Zodiac statues at a resort in Hai Phong put on swimwear after some people found their naked version offensive. Photo by VnExpress/Giang Chinh
The move follows a public backlash over a display at a tourism site in northern Vietnam.
Vietnam’s culture ministry has instructed provincial and municipal authorities to ensure that all outdoor statues, symbols and artworks conform to Vietnamese laws and cultural values.
In a directive issued on Tuesday, the ministry said that many outdoor statues and symbols displayed in public across the country in recent years had been ‘inappropriate.’
These artworks have negatively affected the cultural environment and the aesthetic taste of the community and society, the directive stated.
The ministry’s directive was issued after photos of naked stone statues in the Hon Dau tourism area in the northern city of Hai Phong appeared on the internet late last month, resulting in a public backlash from Vietnam’s netizens.
The statues were the results of a sculpting camp in 2007 and have been on display for over a decade without any complaints, according to Hoang Van Thieng, director of Hon Dau International Tourism Company which manages the tourism area.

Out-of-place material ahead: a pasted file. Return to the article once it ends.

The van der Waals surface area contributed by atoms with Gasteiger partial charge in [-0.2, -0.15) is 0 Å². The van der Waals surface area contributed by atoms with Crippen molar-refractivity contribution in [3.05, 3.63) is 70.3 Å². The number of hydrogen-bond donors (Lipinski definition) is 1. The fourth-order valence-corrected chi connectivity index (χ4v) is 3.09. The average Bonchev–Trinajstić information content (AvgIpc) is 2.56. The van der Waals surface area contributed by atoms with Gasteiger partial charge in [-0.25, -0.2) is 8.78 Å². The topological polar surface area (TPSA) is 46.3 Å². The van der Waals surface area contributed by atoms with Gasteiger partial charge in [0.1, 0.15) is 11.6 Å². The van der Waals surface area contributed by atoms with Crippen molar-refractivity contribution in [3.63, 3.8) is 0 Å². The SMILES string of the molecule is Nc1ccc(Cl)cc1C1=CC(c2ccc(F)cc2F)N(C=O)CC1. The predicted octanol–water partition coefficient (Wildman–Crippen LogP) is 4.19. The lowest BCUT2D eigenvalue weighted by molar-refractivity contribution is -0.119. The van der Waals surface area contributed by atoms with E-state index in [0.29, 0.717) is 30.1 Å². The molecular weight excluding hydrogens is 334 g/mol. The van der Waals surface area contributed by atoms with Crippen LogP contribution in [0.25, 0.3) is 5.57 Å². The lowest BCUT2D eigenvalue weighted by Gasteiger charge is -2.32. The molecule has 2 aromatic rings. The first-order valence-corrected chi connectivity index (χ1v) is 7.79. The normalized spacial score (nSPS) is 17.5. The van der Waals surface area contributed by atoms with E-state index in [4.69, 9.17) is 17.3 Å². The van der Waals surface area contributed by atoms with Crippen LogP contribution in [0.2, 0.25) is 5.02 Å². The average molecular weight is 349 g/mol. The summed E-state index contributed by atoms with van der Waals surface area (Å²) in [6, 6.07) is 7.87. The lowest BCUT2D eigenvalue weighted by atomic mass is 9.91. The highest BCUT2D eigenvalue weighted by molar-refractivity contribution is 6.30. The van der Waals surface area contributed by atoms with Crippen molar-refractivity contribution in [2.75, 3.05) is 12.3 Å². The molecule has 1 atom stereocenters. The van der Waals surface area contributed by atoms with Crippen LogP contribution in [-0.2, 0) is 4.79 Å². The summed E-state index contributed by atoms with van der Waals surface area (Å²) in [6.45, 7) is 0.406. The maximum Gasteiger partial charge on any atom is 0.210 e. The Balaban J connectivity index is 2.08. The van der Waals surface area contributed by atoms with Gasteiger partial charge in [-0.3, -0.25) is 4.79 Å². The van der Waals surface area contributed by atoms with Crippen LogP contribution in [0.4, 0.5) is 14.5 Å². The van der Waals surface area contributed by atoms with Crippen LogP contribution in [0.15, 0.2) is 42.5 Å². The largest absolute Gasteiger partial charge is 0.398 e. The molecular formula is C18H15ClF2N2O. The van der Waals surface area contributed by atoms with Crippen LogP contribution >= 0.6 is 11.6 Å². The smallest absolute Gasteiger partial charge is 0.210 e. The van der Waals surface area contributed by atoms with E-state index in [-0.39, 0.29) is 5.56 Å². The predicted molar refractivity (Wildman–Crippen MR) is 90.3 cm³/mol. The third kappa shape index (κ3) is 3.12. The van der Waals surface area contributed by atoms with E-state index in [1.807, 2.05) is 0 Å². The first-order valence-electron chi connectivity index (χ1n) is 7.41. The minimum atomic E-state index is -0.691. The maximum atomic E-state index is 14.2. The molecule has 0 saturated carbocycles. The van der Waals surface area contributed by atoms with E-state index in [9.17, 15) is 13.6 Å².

However, many netizens said they found the statues “offensive” as they featured the heads of Vietnamese zodiac animals with the bodies of grown human adults with either male or female private parts on display.
Following the backlash and recommendations from the culture department, the company decided to dress the statues in swimwear to cover their private parts while waiting for authorities to have the final say.
Hai Phong authorities later instructed the company to cover the area restrict access to visitors aged 18 or over.